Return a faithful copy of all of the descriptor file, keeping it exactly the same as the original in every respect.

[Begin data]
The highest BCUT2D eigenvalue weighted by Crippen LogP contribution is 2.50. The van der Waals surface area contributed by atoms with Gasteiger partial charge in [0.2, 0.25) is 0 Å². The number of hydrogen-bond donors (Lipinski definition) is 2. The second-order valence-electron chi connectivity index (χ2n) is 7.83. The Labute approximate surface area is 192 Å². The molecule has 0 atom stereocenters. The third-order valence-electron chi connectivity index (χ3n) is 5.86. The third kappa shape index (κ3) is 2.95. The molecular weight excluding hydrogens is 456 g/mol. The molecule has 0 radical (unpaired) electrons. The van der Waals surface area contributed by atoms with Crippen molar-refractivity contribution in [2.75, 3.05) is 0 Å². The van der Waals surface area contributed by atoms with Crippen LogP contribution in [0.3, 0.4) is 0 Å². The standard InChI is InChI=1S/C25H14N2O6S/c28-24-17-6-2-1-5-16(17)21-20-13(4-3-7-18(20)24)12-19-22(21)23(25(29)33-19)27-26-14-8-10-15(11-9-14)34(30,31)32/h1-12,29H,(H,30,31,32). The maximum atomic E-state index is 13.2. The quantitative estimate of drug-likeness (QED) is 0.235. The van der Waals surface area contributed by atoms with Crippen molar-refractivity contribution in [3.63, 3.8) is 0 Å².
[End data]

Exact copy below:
The highest BCUT2D eigenvalue weighted by Crippen LogP contribution is 2.50. The van der Waals surface area contributed by atoms with Gasteiger partial charge in [0.2, 0.25) is 0 Å². The number of hydrogen-bond donors (Lipinski definition) is 2. The second-order valence-electron chi connectivity index (χ2n) is 7.83. The Labute approximate surface area is 192 Å². The molecule has 0 atom stereocenters. The third-order valence-electron chi connectivity index (χ3n) is 5.86. The third kappa shape index (κ3) is 2.95. The molecular weight excluding hydrogens is 456 g/mol. The molecule has 0 radical (unpaired) electrons. The van der Waals surface area contributed by atoms with Crippen molar-refractivity contribution in [2.75, 3.05) is 0 Å². The van der Waals surface area contributed by atoms with Crippen LogP contribution in [0.3, 0.4) is 0 Å². The standard InChI is InChI=1S/C25H14N2O6S/c28-24-17-6-2-1-5-16(17)21-20-13(4-3-7-18(20)24)12-19-22(21)23(25(29)33-19)27-26-14-8-10-15(11-9-14)34(30,31)32/h1-12,29H,(H,30,31,32). The maximum atomic E-state index is 13.2. The quantitative estimate of drug-likeness (QED) is 0.235. The van der Waals surface area contributed by atoms with Crippen molar-refractivity contribution in [3.63, 3.8) is 0 Å².